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"If you start looking at it for profit," he says, "there's a spirit of it that disappears. My goal has always been to build rods: to do it continuously, with passion and purpose."

And do it he has, though you would never hear it from him. Annette McLean, long-time friend and current Winston Production Manager, calls Brackett "a humble man who holds true to the tradition of craftsmanship in bamboo rod making." To many, McLean says, Brackett is a "point of reference" for those who seek art in an industry that so often works in direct paradox to what it allegedly values--solitude, quality, subtlety.

As a fisherman, though, Brackett didn't always value the latter of those qualities.

"I used to do the trophy thing," he says. "But after I'd fished hard>for thirty or so years--Alaska, Argentina, you name it--I just stepped back, looked at the fish, and said, 'Come on, give 'em a break.'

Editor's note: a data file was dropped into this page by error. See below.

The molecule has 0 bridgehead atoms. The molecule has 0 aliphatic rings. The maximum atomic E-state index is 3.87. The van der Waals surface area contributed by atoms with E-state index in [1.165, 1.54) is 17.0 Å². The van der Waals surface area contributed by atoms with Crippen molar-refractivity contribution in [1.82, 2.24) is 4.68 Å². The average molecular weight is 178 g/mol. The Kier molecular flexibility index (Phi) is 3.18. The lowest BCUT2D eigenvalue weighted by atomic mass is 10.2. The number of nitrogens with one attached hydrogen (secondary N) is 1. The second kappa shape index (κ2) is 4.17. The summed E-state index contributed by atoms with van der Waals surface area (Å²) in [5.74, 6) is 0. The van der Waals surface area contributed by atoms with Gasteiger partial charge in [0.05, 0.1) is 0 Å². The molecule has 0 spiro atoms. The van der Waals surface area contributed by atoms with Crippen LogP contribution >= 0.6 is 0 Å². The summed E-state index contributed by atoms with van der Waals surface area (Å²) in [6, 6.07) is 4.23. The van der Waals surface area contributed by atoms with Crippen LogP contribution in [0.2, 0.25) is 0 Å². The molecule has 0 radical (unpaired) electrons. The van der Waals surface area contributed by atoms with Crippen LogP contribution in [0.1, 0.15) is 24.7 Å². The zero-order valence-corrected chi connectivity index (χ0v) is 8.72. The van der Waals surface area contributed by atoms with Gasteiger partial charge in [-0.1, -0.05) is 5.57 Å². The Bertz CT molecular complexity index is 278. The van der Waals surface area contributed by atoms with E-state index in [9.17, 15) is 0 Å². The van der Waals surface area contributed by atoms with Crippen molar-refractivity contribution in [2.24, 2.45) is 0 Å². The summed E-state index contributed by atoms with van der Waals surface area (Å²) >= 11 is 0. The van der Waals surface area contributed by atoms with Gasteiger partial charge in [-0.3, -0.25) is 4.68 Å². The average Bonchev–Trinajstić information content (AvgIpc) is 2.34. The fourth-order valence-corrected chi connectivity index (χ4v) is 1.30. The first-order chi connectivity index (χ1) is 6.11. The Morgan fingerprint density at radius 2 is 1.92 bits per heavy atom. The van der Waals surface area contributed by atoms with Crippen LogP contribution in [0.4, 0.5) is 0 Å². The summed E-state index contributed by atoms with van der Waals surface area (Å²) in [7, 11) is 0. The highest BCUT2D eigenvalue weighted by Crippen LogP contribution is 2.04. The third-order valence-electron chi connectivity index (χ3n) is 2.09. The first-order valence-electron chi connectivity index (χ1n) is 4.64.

"I think we've done a terrible injustice to the fish as a creature," he says. "I mean, the whole gamut of wading and floating, being on the water every day all year--I don't know why the fish just don't go on strike!"

Did this realization come to him because of what you learned as a fisheries biologist (Brackett earned his Masters in fisheries at Humbolt State in Northern California, specializing in cold water species)?

"Not really," he says. "I guess it was more of a philosophical realization. When I look back, I see fly fishing as a means that has opened up all kinds of doors for me. I've fished everywhere imaginable; I've fished for trout, salmon, carp--when I was in graduate school I caught bats on flies for study purposes. Now, it just keeps me in touch with the things I need for my soul."

After grad-school, Brackett worked as a guide for "a couple of years" on the Madison and the Henry's Fork, living out of the 1959 Airstream camper that now sits in the grass down the road from Glenn's house, serving as a monument to all would-be trout bums in town.

"I never loved it (guiding)," he says, "but I gave it a good shot." Brackett worked mostly for Will Godfrey in the early 70's in the "golden triangle" region near West Yellowstone. Mike Lawson, whom Brackett still visits once or twice a year, was starting out as a guide in the area around the same time as Brackett. Lawson says his friend was "a respected guide who kept mostly to himself."

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